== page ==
salary of $3,602. The men who were granted degrees in 1965 went to jobs where the average starting salary was $6,777. Regardless of any other variables, the amount of money the graduate pockets seems to be a function of time, with the biggest pay checks going to the men who have been out of school the longest. Out of the class of 1949, 17 per cent have incomes in excess of $25,000, and most of the members (19.5 per cent) are earning between $15,001 and $17,500. Of the men who received diplomas from Tech a decade later, only 2.8 per cent have broken the $25,000 mark. The percentage is heaviest at 15.9 taking home $10,501 to $11,500. No member of the class of 1965 has broken into the charmed circle earning $25, 000. Highest paid, 1.4 per cent, have five figure salaries with the top pay $15,000. Most of the class of '65 fall into the category which is earning $6,501-$7,500—35 per cent. But money isn't the only measure that makes an IM tick. Armed with four years of study, the graduates choose jobs from a wide spectrum. The most lucrative areas are investments, self-employment, and sales management. At the bottom of the list are production engineering, accounting, and purchasing. Kimmel discovered that graduates are actually job hopping less today then they were five years ago. The original Snow report indicated that 61 per cent of the graduates stayed with their first or second employer. Techmen have become even more loyal, and now the number has risen to 71 per cent. Kimmel reports that salary drops substantially when a person works for more than five companies. There was a single exception. One graduate working for his ninth employer was earning $18,750. Snow and Kimmel found that sales management is the most popular field for majors, but it is loosing ground. The big gainer is computer related work. Nine graduates from 1937 to 1951 entered this field. But in the next 13 years, the number took a whopping jump to 116. Reflections from the studies—shifts in job titles, the nature of the work performed, the size of the company, salary earned and other factors have indicated to the school that their education program should continue to be broadly based, and not too highly specialized in one area. MARY ANN WALKER TECH ALUMNUS

THE COMPLETE TECHNOLOGIST Marian Van Landingham suggests that perhaps a new approach to engineering education must be made for the student's sake

in pen-striped overalls started the engine, and cocking his head, listened to the machine's coughings. Tentatively, he unscrewed and then tightened several bolts, examined the attachments of some wires, and then, his brow furrowed in concentration, turned and walked across the shed floor to a beat-up tool chest resting against a brick-wall—a wall that was once white, and before that, green, and before that, grey—now, nothing but cracks and broken blisters of paint. The chest was heavy and his right side bent under the load as his left arm went rigid for balance. Back beside the sick motor, he dropped the box with a loud clunk that grew to monstrous dimensions in the galvanized steel, brick, and concrete shed where there were only iron machines and great cubes of stone for furniture. The mechanic chose a heavy wrench, fitted it onto a large bolt on the side of the engine, and with half-circle jerks, began to loosen it. An engineer, leaning against the brick wall, watched as the calloused, grimy hands lifted off piece after piece of the motor, feeling their way into the heart of the two-ton machine. Somewhere in this crane that was used to hoist great slabs of quarried rock, was an illness. Was it an electric nerve? The digestive carburator? A defective valve in the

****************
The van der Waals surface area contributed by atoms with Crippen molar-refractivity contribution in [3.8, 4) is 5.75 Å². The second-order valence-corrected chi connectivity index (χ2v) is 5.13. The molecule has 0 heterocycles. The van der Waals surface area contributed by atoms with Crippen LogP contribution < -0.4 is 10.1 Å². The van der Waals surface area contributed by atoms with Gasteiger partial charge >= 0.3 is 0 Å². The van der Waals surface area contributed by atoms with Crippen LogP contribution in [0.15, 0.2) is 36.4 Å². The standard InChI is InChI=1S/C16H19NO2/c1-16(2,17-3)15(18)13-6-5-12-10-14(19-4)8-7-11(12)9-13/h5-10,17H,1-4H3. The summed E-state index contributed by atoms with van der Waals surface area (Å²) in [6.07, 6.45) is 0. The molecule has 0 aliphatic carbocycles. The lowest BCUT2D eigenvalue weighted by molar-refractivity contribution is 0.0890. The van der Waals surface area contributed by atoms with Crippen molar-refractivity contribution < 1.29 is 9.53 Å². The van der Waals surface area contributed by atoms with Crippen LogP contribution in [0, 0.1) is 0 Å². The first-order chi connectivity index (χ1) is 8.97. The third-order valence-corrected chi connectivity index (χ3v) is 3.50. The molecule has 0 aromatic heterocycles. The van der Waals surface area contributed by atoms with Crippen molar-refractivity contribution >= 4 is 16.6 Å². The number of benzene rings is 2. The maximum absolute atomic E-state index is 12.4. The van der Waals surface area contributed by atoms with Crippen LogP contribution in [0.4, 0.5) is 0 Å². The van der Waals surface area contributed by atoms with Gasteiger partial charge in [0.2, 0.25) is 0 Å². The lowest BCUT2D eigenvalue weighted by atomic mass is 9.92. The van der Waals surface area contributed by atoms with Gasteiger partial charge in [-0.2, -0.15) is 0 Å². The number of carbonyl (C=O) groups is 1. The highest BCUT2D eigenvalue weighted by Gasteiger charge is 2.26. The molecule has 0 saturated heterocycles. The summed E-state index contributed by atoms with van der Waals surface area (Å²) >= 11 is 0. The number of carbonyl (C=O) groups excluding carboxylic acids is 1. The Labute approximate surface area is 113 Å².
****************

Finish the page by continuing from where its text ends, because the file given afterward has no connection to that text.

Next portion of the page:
The Technologist—continued arterial system? The engineer stepped forward, sharply brushed the shoulder of his suit coat in case the crumbly paint had left a smudge, and walked over to where the mechanic was working. Perhaps because he could not smoke in the shop, he reached into the tool box and picked up a small drill bit and, absent-mindedly, rolled it between his palms as he watched. "What do you think is wrong? Is it going to cost us much to repair? You know, if this equipment keeps breaking down, the job is going to end up costing us money. The guarantee has six more months to run." "Huh. Yea," Jim Brown muttered as he lifted off another piece of iron. "Yea, what?" An irritated furrowing of the brow crossed Brian Campbell's clean-cut face. "Oh. Nothing. Sorry, wasn't listening too good. Gotta tear this whole thing down to see what's wrong." "Oh great. Then it'll probably be three or four hours before you pan fix it and get it back together. That will put us late starting for the city." Leaning back against a big stone slab, his chin resting on his fist, Campbell muttered: "Why on earth do we specialize in building equipment for quarries out in the sticks?" Brown did not appear to hear him and since Campbell knew that what he had said was meaningless anyway, he just stood back quietly for a while, feeling like an unnecessary bolt. Finally, in as casual a tone as he could master, lined with an ironical tinge he remarked: "Well, while you're doing that, I think I'll go shoot the breeze with the manager and see if I can't sell him some more super rigs we can come out here to fix." A barely audible, "O.K.," came from under the machine. His heavy, bruised-leather shoes were now all that was visible of Brown.